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  • Race to the Top, Or Race to the Middle?

    It appears that Race to the Top (RTTT)–the government’s latest attempt to dole out federal dollars for state education budgets–is turning into more of a wild goose chase. Politico reports:

    The idea seemed simple: Hold a contest for states to compete for billions in federal aid, right at a moment when school systems are battling budget problems. To win the funding, schools would have to convince Education Secretary Arne Duncan’s team that they were prepared to instill more teacher accountability and tougher standards to help students learn.

    But simple is rarely the case when the federal government gets involved.

    The first round of the competition awarded grants to just two states–Delaware and Tennessee–out of 41 applicants. And increasingly, more states are signaling that they may not submit applications for round two grants, which are due on June 1st. So far, Massachusetts, Virginia, Kansas, California, Indiana, Vermont, Wyoming, and South Dakota have indicated that they may not apply for RTTT grants in round two. This despite a written plea from Education Secretary Arne Duncan to governors in an attempt to convince more states to apply. In this April 21st letter to governors, Duncan wrote:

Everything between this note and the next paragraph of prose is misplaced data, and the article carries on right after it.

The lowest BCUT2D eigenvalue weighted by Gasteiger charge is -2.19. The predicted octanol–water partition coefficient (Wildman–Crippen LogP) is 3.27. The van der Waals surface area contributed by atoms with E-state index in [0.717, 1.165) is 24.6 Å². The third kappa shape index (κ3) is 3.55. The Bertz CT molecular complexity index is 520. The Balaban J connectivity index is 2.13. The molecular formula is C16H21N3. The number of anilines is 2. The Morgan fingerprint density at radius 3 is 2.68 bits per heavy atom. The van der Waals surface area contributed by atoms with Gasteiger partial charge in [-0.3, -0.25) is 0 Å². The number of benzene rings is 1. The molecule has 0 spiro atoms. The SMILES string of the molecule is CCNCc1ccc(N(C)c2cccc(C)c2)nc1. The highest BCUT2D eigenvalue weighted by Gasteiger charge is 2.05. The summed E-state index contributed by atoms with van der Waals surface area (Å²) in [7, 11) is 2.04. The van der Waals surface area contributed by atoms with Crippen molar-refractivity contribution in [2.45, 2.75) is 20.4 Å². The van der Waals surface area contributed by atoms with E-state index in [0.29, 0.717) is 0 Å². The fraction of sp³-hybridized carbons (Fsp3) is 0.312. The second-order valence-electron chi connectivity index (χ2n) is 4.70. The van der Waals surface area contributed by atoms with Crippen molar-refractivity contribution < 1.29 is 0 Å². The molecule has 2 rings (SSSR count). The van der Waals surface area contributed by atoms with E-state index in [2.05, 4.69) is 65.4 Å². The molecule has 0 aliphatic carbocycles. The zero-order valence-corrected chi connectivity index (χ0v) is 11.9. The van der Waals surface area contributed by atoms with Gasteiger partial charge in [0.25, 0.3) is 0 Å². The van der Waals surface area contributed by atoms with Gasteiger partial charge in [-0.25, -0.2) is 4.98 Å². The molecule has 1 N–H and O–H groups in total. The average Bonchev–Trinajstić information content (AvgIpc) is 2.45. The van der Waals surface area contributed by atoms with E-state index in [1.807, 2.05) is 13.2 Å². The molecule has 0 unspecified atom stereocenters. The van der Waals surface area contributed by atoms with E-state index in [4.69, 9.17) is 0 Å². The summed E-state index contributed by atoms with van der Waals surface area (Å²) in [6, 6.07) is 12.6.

I further recognize that the Department’s competitive initiatives like Race to the Top have taxed your limited staff resources, but I encourage you to apply in Phase 2. The June 1 deadline is rapidly approaching, and we have $3.4 billion left to award. This is a tremendous opportunity, and I encourage every State to apply.

    RTTT is clearly taxing school districts’ “limited staff resources,” as an April 27th letter from 13 state education superintendents and commissioners to Secretary Duncan illustrates:

    By forcing our already stretched state agencies to participate in such a rigorous competitive grant application, Race to the Top is detracting from the very real issues that need our attention, and actually takes away from the services our students and schools need and deserve.

    The burden of applying for RTTT is likely the reason, as Politico phrased it, that some states are “hitting a wall”.

    Race to the Top is hitting the wall. President Barack Obama’s $4.35 billion grant competition–designed to encourage states to dramatically improve school performance–is running into resistance across the country, as state officials and teachers unions are clashing with the administration over the contest rules.

    Some states are saying no because they fear an increase in federal red tape. Other states can’t get the necessary “stakeholders” to agree to their applications. In the first round of awards it became quite clear that states that received stakeholder agreement–i.e., union buy-in–to carry out the federal government’s goals for education were scored more favorably. The two winners, Delaware and Tennessee, received nearly full buy-in from teachers unions, as opposed to Florida–a reform-minded state that failed to garner significant union support.

    If Washington wants to see real education reform, the answer isn’t to tie states to the demands of the federal government. States need more freedom to apply reforms, such as the successful changes implemented in Florida. Instead of aiming for the top in educational achievement, RTTT is another distraction from the important reforms that could truly help students get ahead.

    Posted in Education [slideshow_deploy]

    7 Responses to Race to the Top, Or Race to the Middle?